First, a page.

Controls also make a big leap in the remake. Much like some of its dated lack of movement in the original, it also staggered a bit from inventory design and weapon switching that could be tedious to balance. None of that is an issue this time around, as controls are much smoother in lockstep with the fluid movement in the remake. Switching weapons can be as easy as pushing a key or button as opposed to having to manually open your inventory in the main menu with your D-pad or mapped keys. Opening your inventory into Leon's briefcase can be as simple as pressing a button and is as easy as ever to organize. Fans who have played the more recent Resident Evil games can vouch for how simple it is to organize inventories and find space, and it can make for a unique challenge when you have to begin leaving things behind for lack of room.
One of the joys of revisiting an older game is seeing the new ways they try to challenge players, and this one is chock-full of them. Despite how easy it might be to adapt to the slower walking zombies, there's a great amount of variety in enemies that will adapt to you. There's a great amount of fun in trying to figure out your next move and beating tougher enemies while also conserving ammo and resources. Enemies also have new, more fluid movements that can make both individuals and hordes dangerous, with the difficulty to kill really playing up the "survival" part of what survival horror entails. Believe me, you'll be happy about the checkpoints and finding the typewriters to save your progress.
Through and through, the story is truly fantastic. What begins as a presumably simple mission where Leon Kennedy has been sent to rescue the U.S. President's daughter after she is taken by a strange cult goes absolutely off the rails into many different directions and crazy locations. Without delving into spoiler territory, players are in for quite a ride through this very exciting, twisting and turning trek through Spain. None of the story beats from the original game were changed or altered in any way, and its fresh graphics, design and overall immersion with the universe do a great job of selling the story much more. Despite the series' horror elements, there has always been bits of campiness and absurdity throughout Resident Evil that require suspension of disbelief to some degree, and the remake is able to retain so much of that and make it work just as well 17 years after the original.
As I've been grinding through the game, I've already been thinking about its replay value and the oodles of fun to be had even after the main story is done. What's really worth noting is that there's so much content to work with that makes the game worth revisiting, main story notwithstanding. There's plenty of the same plethora of gun, modifications and items to try out and upgrade that are new and from the original, and there's a lot of space to often explore and see what you can find around the map. New Game Plus is also a welcome addition that allows players to go back and keep some of their levels and weapons, and I'm already looking forward to replaying it a second time soon with more to it. There are also some added side missions that require completing other tasks to unlock more purchasable items from merchants that makes earning new items rewarding. Though they are newly added for the remake but were one of my least favorite parts of the game, they are still a helpful part for getting new items and fun enough for the completionists who will be playing.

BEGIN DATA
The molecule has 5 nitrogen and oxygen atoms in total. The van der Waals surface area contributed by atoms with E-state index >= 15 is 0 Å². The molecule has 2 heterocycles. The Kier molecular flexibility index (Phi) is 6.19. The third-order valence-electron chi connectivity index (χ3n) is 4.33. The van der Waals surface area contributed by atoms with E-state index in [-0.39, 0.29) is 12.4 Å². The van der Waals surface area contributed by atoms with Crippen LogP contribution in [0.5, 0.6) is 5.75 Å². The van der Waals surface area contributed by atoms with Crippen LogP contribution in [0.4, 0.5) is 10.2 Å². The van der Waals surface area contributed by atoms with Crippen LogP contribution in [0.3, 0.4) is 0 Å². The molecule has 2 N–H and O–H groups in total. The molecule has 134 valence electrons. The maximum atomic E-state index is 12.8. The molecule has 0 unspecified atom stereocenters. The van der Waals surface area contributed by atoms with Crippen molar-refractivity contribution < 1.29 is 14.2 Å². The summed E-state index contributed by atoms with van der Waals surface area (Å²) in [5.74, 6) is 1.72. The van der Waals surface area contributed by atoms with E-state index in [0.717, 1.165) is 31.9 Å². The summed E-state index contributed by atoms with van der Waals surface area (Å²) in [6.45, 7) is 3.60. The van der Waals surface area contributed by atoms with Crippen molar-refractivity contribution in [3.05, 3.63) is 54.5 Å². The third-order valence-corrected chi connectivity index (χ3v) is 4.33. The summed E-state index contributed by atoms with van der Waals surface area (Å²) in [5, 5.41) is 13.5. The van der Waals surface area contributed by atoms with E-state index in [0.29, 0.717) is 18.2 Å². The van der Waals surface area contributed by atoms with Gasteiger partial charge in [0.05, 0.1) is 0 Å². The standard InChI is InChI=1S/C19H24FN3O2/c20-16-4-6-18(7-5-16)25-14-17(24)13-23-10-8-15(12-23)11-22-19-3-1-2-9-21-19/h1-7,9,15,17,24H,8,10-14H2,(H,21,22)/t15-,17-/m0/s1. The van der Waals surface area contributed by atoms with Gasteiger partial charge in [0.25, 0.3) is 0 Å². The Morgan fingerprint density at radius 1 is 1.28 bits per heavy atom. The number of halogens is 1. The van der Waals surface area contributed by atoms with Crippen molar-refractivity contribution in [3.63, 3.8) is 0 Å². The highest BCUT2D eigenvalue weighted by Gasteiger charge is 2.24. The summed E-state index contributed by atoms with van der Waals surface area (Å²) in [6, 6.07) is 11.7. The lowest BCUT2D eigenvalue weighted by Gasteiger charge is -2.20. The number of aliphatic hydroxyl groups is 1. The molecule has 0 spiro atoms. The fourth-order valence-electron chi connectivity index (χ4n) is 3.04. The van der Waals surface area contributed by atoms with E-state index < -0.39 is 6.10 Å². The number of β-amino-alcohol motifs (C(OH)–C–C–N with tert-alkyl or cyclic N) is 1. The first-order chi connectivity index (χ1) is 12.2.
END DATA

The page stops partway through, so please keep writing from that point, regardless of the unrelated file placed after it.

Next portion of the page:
I also love the different difficulty levels that really cater to all players: Assisted (for players unfamiliar with action games), Standard (for players who are unfamiliar with the original Resident Evil 4), Hardcore (for players who are familiar with the original Resident Evil 4) and Professional (for steadfast fans of survival horror; unlockable after beating the game). In my first playthrough, I've tried all three of Assisted, Standard and Hardcore to get a feel for each level, and I feel the descriptions certainly fit. My first playthrough is on Standard for a baseline feel jumping back into Resident Evil while trying both Assisted and Hardcore out (to find out I'm rustier than anticipated), but I plan to try Professional upon completing the game. Each difficulty gives a reasonable, yet fun challenge to players that fits for their comfort level.
Ultimately, I think it's very clear that Resident Evil 4 not only recaptures the glory of a game that has a legitimate case for being one of the greatest games of all time, but it absolutely smashes any expectation one might have about it beforehand. Capcom delivers on this perhaps more than any other studio has ever done on any remake, and considering Dead Space was released just 2 months ago, this speaks volumes to the amazing work the horror genre has been doing. This wholly great experience is as sharp as ever backed by great components and it's an absolute must for any horror or Resident Evil fan. This is my current pick for the best game of 2023 so far, hands down.